Date of Award


Degree Type


Degree Name

Doctor of Philosophy (PhD)




Professor Chris M. Wood


In mammals, copper is an essential yet potentially toxic trace element if accumulated in excess of cellular requirements. These conflicting properties demand a tight regulation of Cu, both at the cellular and organismal levels. Unlike mammals, fish can assimilate significant amount of Cu from the water via the gills, in addition to the dietary uptake via the gastrointestinal tract. The relative contributions of branchial and gastrointestinal routes of uptake in Cu homeostasis and toxicity in fish remain largely unknown. Therefore this thesis examined the interactions between dietary and waterborne routes of Cu uptake as they relate to homeostasis and toxicology of Cu using the freshwater rainbow trout, Oncorhynchus mykiss, as a model system.

Copper is clearly essential to fish based on both growth response and body Cu status in rainbow trout. Direct measurements of unidirectional Cu uptake following exposure of rainbow trout to conditions depleted and elevated in Cu showed up-regulation and down regulation of branchial Cu uptake, respectively. Thus Cu uptake from the water responds to body Cu status and there is an inteaction between dietary and waterborne Cu uptake in the maintenance of body Cu balance. Under conditions of background water and dietary Cu levels, diet is the more important route of Cu uptake, accounting for about 90% of the Cu intake. However, during deficiency, waterborne Cu uptake may contribute up to 60% of the Cu requirement. Interestingly, while waterborne Cu uptake responds to acclimation to elevated waterborne Cu, as well as elevated dietary Cu, gastrointestinal Cu uptake does not. It thus appears that the gut serves for bulk acquistion of Cu while the gill performs homeostatic fine-tuning via adjustment of branchial Cu transport mechanisms. Moreover, the response of branchial uptake mechanisms to Cu acclimation suggests the presence of at least two types of Cu transporters at the gill epithelium.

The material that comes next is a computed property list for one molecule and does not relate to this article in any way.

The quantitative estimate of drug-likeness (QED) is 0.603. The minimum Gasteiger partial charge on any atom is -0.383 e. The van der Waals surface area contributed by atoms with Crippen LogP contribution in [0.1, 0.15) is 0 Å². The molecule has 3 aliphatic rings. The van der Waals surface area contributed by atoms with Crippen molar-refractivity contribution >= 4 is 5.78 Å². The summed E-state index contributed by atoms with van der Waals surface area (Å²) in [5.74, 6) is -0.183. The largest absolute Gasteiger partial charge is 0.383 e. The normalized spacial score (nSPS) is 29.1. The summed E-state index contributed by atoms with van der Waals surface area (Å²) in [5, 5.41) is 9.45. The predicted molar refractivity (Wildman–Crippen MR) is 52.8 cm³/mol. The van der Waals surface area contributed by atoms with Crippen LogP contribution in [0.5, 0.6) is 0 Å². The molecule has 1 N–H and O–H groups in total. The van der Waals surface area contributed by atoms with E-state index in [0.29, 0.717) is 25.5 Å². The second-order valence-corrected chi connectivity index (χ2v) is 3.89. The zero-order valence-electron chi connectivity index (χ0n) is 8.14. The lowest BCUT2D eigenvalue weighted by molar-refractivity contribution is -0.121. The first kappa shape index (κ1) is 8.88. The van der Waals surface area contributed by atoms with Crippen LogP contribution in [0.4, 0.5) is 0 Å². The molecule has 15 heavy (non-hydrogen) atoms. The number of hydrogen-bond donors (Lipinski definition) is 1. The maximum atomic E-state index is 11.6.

A linkage between Cu and sodium (Na+) uptake and homeostatic mechanisms in fish gills was unveiled. Elevating dietary Na+ reduced unidirectional uptake rates of Cu, and up to 95% of the reduction in Cu uptake was explained by parallel reduction in waterborne Na+ uptake. This co-variation between Na+ and Cu uptake strongly suggests that Cu and Na+ share uptake pathways, possibly the apical Na+ channel. Furthermore, long-term exposure to elevated dietary Na+ reduced Cu accumulation in the liver as well as the short-term binding of Cu to the gills. These findings have important implications including the use of dietary Na+ to protect against Cu toxicity both im fish and humans.

From a toxicological perspective, this thesis research uncovered new areas for consideration in the development of water quality criteria for Cu. One method currently under development for determining realistic site-specific water quality guidelines is the Biotic Ligand Model (BLM). The US Environmental Protection Agency has provisionally adopted the BLM as a site-specific modification to the current acute Ambient Water Quality Criteria for Cu. The tenet of BLM is prediction of the metal bound to the gill that results in toxicity in water of known chemistry. Several water chemistry parameters including Ca2+, Na+, dissolved organic matter, and pH greatly modify metal binding to the gill and hence toxicity. This thesis shows that dietary quality factors such as Cu and Na+ content, and acclimation to waterborne Cu influence the binding of Cu to the gill biotic ligand. Future development of the BLM should therefore consider dietary factor and acclimation effects.

Lastly, this thesis provides direct evidence that dietary metal uptake and diet quantity are important in toxicology and environmental risk assessment for metals. Food quantity influences fish growth and metal uptake thereby affecting whole body and tissue Cu concentrations such that lower Cu concentrations do not necessarily reflect lower Cu accumulation but can, in fact, represent growth dilution. Therefore, using body metal burdens for biomonitoring and risk assessment is meaningful only if dietary metal intake and feeding regimes are taken into account.

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